Individual narrow-sense heritability
([h.sup.2.sub.a]) was obtained by: [h.sup.2.sub.a] = [[sigma].sup.2.sub.a]/[[sigma].sup.2.sub.a]/[[sigma].sup.2.sub.p] + [[sigma].sup.2.sub.e] where [[sigma].sup.2.sub.a] is the individual additive genetic variance; [[sigma].sup.2.sub.p] the variance of permanent effects and [[sigma].sup.2.sub.e] the residual variance.
High values of broad-sense heritability (h2b) and low to moderate narrow-sense heritability
(h2n) were observed for all investigated characters (Table 9).
A modest but significant narrow-sense heritability
was found for the EQ.
of individuals within families ([h.sup.2.sub.ns]) was determined based on the parent-offspring regression.
Broad-sense heritability ([H.sup.2]b) ranged from 74.50 to 99%, for DFFI, DFF, DFPM, and DNPM, while the narrow-sense heritability
([h.sup.2]n) varied from 73.60% to 99% (Table 2).
The highest estimates in narrow-sense heritability
([h.sup.2.sub.a]) were detected for fruit weight (FW), pulp yield (PY), total yield (YLD), soluble solids content (SSC), and ascorbic acid content (AAC).
Similarly, there is a wide range of variation for narrow-sense heritability
and predicted gain with selection estimates for iron and zinc concentrations in Middle American and Andean common bean seeds (Cichy, Forster, Grafton, & Hosfield, 2005; Jost et al., 2009; Rosa et al., 2010; Mukamuhirwa et al., 2015; Possobom et al., 2015).
It indicates that the narrow-sense heritability
cannot be achieved satisfactorily in complex diseases and traits with a complex inheritance such as human height (Eichler et al., 2010; Yang et al., 2010).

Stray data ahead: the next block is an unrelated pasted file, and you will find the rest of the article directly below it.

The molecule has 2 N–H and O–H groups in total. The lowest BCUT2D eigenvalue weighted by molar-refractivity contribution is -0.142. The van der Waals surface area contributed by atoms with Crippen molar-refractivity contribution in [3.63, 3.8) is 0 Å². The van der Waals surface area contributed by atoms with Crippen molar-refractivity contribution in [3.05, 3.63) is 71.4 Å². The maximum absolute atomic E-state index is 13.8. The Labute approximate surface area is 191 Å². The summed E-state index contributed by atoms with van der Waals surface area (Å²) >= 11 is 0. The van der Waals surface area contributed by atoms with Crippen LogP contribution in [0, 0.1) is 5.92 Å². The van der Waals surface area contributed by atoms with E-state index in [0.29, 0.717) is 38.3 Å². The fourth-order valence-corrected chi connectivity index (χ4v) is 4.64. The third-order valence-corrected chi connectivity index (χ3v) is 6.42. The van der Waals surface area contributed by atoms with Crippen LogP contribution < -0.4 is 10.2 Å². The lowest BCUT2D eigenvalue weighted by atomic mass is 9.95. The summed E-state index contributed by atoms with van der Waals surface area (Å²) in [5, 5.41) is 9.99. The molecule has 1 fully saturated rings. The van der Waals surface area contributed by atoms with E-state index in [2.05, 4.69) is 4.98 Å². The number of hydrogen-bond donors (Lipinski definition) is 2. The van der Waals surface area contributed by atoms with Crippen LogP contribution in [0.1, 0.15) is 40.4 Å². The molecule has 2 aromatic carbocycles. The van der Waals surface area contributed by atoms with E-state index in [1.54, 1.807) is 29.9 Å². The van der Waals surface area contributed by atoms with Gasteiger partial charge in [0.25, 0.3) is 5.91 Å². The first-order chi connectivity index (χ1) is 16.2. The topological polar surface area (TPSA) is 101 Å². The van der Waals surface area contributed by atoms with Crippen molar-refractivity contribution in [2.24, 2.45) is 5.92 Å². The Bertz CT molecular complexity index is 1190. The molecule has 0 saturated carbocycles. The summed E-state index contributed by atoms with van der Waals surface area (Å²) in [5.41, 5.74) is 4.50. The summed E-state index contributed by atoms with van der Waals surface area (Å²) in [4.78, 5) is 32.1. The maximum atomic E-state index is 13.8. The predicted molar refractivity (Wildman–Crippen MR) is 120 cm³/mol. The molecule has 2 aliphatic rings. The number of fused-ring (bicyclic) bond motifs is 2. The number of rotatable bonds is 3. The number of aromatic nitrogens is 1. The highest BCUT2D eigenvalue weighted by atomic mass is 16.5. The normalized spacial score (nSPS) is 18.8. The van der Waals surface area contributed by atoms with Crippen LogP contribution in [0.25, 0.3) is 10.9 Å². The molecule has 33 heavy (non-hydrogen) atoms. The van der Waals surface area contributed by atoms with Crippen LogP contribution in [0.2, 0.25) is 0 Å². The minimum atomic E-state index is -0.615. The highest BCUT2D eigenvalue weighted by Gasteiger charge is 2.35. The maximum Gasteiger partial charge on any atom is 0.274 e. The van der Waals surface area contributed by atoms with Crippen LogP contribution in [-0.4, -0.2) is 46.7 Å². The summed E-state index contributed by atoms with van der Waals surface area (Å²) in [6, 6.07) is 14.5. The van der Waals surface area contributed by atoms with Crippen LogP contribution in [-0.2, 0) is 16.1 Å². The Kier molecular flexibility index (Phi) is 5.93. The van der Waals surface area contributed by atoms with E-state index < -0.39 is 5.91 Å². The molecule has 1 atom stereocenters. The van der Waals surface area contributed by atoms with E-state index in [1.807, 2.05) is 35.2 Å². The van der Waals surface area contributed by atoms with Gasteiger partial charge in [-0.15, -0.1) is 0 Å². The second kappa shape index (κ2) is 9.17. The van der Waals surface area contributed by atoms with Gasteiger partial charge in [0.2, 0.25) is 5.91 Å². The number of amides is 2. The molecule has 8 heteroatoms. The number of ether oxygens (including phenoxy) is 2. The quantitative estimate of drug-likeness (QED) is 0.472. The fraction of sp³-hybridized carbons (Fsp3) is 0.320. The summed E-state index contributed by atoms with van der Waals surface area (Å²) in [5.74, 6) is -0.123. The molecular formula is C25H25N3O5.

We also used a "family-based" version of this method to estimate the full narrow-sense heritability
, which reflects the additive contributions of all variants, including unmeasured rare variants (Yang et al.
The narrow-sense heritability
is the ratio of additive genetic variance to the total phenotypic variance.
Considering the significance of the variance of genotypes, Hayman method  was used to calculate the trait controlling genetic parameters including additive effect, dominance effect, average dominance degree, number of trait controlling genes, the ratio of the genes having positive and negative effects in parents, broad-sense and narrow-sense heritability
, and graphic analysis.
The change in a population's mean phenotype (in standard deviation units) that is expected in the next generation ([R.sub.[sigma]]) is equal to the product of the variance-standardized selection gradient and the trait's narrow-sense heritability
([R.sub.[sigma]] = [[beta].sub.[sigma]]h2).